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Sex, Romance and Passion. Anger, Lies And Deceit

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Here's one that you may have missed the first time around; the rhythmically, sensual music of Kip Hanrahan. Let's take a look at possible explanations as to why. Perhaps you're a newcomer to the site and you just haven't found the time to go back through the archives to discover this gem. Well, you'd be forgiven, I'll admit. There's a lot to wade through, but I'll accept no excuse for overlooking it today. Or maybe you've been dropping by here for a while now and actually did see this post back in 2012 and said to yourself like, "Oh... this is a jazz guy. I'm not really into that jazz stuff. I'll take a raincheck." Well here's that rainy day, amigo. Yeah, I know, it's mid-July, hotter than a pepper sprout, all that shit, but you owe it to yourself to hear this because Hanrahan is an artiste if ever there was one. He's a shaman, an alchemist, a sculptor of spells who casts a seductive and bewitching form of sorcery. Plus it's got Jack Bruce, Don Pullen, and George Adams in some some of their finest moments. Don't pass it by this time around.


The Anatomy Of Lovers...
Intertwined and Apart
Vignettes Of Love and Lust From Kip Hanrahan
Friday, July 25, 2014


The Composer's Storyboard

Impressionistic vignettes. That is the music of Kip Hanrahan. Once referred to as the "Jean-Luc Godard of contemporary music," Hanrahan's recordings themselves play like miniature films in music. Invariably they carry a discernible theme or storyline, one that nearly always involves the carnal pleasures. But even if the narratives aren't always linear in design, they (with the help of the music) at the very least convey some sort of overarching attitude. Or perhaps it's more so a mood that's implied; a flavor, a feel, a tone. In doing so, Hanrahan's songs then resemble suggestive, voyeuristic glimpses into the complex anatomy of lovers; interior dialogues of men and women intertwined in a delicate dance of 'sex, romance and passion, anger, lies and deceit,' not to mention the occasional regret that can arise in any libidinous dalliance. Take for instance his sweeping three volume masterpiece, 'A Thousand Nights and a Night,' a musical interpretation of 'Arabian Nights' (a.k.a. 'A Thousand and One Nights'), the epic tome of Islamic folk tales passed down through the ages. The richly textured chronicle of love stories, tragedies, comedies, poems, ancient history, burlesques and the erotic is a timeless and fascinating one. In Hanrahan's presentation however, he deftly positions the principle characters of Shahryār, the Persian king, and his bride, Shaharazade in a modern musical context. But of course, rather than incorporate the associated tales of adventure that also make up 'Arabian Nights,' fables such as 'Ali Baba and the Forty Thieves' or 'The Seven Voyages of Sinbad,' Hanrahan's suite dwells exclusively on the corporeal aspects of the story - infidelity, jealousy, rage and bitterness, peppered with several extractions from Shaharazade's thousand and one tales - her clever, open-ended and never-ending stories designed to forever entertain and distract the king, thus allowing her to stay her pending execution; a fate decreed by the king for her own extramarital indiscretions.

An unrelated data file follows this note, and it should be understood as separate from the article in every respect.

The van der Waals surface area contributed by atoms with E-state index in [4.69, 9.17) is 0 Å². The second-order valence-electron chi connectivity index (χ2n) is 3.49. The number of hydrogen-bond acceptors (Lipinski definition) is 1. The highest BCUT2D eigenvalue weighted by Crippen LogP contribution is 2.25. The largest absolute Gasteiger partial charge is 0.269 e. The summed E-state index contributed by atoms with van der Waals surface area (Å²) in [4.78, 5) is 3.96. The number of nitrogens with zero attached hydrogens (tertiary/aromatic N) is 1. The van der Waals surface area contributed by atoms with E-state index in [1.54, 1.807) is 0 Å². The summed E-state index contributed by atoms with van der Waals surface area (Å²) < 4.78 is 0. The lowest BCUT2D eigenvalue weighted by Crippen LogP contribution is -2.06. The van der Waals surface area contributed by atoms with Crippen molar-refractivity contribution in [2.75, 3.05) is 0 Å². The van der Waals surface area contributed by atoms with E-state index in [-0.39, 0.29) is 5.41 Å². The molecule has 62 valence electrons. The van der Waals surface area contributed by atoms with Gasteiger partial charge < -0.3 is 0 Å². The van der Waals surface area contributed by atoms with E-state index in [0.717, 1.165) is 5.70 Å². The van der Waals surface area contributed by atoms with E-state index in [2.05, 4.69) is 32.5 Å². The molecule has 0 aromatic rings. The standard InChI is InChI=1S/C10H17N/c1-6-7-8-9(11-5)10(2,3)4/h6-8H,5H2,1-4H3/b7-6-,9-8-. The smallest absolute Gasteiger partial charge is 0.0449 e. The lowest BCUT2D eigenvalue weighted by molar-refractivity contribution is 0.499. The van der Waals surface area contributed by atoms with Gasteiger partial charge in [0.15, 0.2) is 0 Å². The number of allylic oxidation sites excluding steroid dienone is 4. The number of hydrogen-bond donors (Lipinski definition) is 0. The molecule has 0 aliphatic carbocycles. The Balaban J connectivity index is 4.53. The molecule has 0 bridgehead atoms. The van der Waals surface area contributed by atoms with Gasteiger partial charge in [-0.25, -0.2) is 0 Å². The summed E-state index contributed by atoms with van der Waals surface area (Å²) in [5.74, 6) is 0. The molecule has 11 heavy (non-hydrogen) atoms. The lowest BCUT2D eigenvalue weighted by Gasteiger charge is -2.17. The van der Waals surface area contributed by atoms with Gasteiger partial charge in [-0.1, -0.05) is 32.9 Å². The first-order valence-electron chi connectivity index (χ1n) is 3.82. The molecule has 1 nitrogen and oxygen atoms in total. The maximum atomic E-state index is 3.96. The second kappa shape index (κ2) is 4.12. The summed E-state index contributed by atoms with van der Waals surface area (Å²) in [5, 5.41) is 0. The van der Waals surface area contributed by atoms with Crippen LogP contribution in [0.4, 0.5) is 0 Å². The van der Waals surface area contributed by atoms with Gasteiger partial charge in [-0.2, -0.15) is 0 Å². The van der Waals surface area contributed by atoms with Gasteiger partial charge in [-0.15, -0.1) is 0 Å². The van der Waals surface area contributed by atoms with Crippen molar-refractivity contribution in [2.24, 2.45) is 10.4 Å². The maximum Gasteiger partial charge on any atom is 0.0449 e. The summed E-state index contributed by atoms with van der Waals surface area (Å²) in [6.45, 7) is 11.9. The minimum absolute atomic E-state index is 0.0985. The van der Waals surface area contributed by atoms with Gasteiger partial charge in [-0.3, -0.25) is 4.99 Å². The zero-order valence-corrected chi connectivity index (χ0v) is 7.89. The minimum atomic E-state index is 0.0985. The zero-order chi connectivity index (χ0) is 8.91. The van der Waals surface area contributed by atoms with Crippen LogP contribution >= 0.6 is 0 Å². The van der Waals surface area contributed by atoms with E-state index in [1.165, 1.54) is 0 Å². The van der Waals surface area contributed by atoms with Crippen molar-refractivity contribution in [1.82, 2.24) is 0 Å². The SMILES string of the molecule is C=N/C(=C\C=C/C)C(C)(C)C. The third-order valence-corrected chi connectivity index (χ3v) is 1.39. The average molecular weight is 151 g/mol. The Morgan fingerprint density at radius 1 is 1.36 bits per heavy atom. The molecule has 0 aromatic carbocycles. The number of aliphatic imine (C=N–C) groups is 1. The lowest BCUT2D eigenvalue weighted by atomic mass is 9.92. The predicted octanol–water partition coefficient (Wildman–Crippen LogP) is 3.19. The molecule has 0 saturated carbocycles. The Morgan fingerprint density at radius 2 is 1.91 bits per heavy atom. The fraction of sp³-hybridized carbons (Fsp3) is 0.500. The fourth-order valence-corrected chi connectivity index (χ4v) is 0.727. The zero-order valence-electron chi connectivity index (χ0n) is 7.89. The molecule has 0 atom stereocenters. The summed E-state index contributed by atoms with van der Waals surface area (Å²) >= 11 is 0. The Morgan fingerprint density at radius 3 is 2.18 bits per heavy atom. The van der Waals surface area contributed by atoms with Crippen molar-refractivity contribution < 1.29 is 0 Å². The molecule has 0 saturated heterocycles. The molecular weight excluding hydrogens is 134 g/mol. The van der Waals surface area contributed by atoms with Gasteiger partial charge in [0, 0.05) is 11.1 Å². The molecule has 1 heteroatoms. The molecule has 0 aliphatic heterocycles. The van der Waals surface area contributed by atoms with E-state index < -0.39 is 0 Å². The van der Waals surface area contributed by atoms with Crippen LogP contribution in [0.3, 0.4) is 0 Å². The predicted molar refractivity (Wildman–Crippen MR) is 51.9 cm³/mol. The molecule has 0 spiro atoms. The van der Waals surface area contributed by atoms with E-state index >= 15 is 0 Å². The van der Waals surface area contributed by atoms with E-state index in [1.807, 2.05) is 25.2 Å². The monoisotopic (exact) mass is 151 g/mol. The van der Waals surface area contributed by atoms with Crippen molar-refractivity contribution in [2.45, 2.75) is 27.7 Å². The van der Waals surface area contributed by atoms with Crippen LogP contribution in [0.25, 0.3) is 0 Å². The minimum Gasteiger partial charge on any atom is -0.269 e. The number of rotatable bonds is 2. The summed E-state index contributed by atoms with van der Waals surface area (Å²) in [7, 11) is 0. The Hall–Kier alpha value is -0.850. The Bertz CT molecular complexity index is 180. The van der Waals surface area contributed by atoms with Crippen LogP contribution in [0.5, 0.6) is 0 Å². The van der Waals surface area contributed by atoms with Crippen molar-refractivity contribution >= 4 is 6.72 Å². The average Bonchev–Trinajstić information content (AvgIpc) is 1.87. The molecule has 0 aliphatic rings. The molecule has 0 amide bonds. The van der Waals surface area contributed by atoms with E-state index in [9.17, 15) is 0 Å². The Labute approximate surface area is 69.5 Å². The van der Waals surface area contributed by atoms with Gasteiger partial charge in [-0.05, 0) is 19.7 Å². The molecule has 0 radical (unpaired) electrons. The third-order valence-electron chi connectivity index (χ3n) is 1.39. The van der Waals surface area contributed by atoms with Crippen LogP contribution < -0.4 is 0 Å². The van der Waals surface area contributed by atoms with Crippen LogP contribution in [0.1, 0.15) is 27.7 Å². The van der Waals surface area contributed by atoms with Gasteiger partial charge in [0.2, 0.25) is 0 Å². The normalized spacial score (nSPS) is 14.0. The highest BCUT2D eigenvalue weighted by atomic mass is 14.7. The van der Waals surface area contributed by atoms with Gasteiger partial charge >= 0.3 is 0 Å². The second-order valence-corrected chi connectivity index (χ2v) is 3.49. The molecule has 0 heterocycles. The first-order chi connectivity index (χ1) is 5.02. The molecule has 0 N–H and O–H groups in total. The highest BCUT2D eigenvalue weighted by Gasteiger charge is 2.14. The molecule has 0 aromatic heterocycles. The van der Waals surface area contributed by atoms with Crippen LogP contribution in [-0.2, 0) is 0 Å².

The New York born and bred writer and producer does on occasion stray beyond the somatic however, as well as beyond the related conditions of the heart, whether they be uplifting, or rife with sorrow. Other notions in his work have included God and religion, war and peace, Israel and Palestine, commerce and greed, as well as justice and injustice as it applies to the working man. But primarily, the subject at hand is usually that of lust.* The selections in the mix that I've assembled below are far more democratic in their overview however, striving to reflect a balanced cross-section of his suggestive work.

Built on late night, after hours jazz, elliptical poetry and sultry, poly-rhythmic Latin percussion, those atmospheric vignettes that Hanrahan creates warrant any number of descriptive phrases - warm and intimate, evocative and sexy, voluptuous and sensual, powerful and revealing, elegant but earthy, fiery and turbulent, enchanting and seductive, acidic and contemptuous. But they're also about motion --- rhythm in motion, poetry in motion and sexuality in motion; the to and fro of the lovers waltz with its myriad of physical, emotional and spiritual negotiations.

And then there are the percussionists, the wonderful drummers who supply the intricate undercurrent that flows through these pieces like a wellspring. The pulse that they collectively create is simply jaw-dropping, not to mention absolutely sublime.
*One exception here is the track, 'Wardrobe Master Of Paradise' which is taken from 'Conjure: Music For The Texts Of Ishmael Reed,' and features the vocals of Taj Mahal. Conjure is a Hanrahan side project.


The Impressive Cast Of Players

(although not necessarily all heard on the tracks below) 

ABBOTT, DIAHNNE/ADAMS, GEORGE/ADAMS, PEPPER/AGYAPON, AMMA OFORIWAA
 ALAIS, DON/ALCHOURRON, RUDOLFO/AMEEN, ROBBY/ARENAS, LYSANDRO/ARIAS, LYSANDRO  
ARMANTEROS, CHOCOLATE/AUGUSTIN, FRISNER/AWOLOWO, CAROLE/AWOLOWO, YOMIYOMI